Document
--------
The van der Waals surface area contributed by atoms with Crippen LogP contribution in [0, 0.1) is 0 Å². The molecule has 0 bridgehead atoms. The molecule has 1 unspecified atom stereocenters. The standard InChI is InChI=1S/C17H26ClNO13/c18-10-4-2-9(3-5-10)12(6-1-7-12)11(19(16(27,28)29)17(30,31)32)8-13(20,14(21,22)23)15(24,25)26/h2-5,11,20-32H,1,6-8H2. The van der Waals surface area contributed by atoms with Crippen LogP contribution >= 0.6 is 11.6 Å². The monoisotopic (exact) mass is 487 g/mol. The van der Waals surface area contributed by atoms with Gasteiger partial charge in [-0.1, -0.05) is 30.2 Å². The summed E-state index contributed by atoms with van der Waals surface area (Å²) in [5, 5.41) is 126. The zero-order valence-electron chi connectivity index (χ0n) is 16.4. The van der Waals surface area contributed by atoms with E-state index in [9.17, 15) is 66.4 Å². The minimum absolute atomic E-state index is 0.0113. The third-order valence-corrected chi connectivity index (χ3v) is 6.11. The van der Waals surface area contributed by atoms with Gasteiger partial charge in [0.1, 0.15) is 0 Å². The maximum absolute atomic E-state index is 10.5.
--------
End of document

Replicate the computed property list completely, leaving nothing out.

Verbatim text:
The van der Waals surface area contributed by atoms with Crippen LogP contribution in [0, 0.1) is 0 Å². The molecule has 0 bridgehead atoms. The molecule has 1 unspecified atom stereocenters. The standard InChI is InChI=1S/C17H26ClNO13/c18-10-4-2-9(3-5-10)12(6-1-7-12)11(19(16(27,28)29)17(30,31)32)8-13(20,14(21,22)23)15(24,25)26/h2-5,11,20-32H,1,6-8H2. The van der Waals surface area contributed by atoms with Crippen LogP contribution >= 0.6 is 11.6 Å². The monoisotopic (exact) mass is 487 g/mol. The van der Waals surface area contributed by atoms with Gasteiger partial charge in [-0.1, -0.05) is 30.2 Å². The summed E-state index contributed by atoms with van der Waals surface area (Å²) in [5, 5.41) is 126. The zero-order valence-electron chi connectivity index (χ0n) is 16.4. The van der Waals surface area contributed by atoms with E-state index in [9.17, 15) is 66.4 Å². The minimum absolute atomic E-state index is 0.0113. The third-order valence-corrected chi connectivity index (χ3v) is 6.11. The van der Waals surface area contributed by atoms with Gasteiger partial charge in [0.1, 0.15) is 0 Å². The maximum absolute atomic E-state index is 10.5.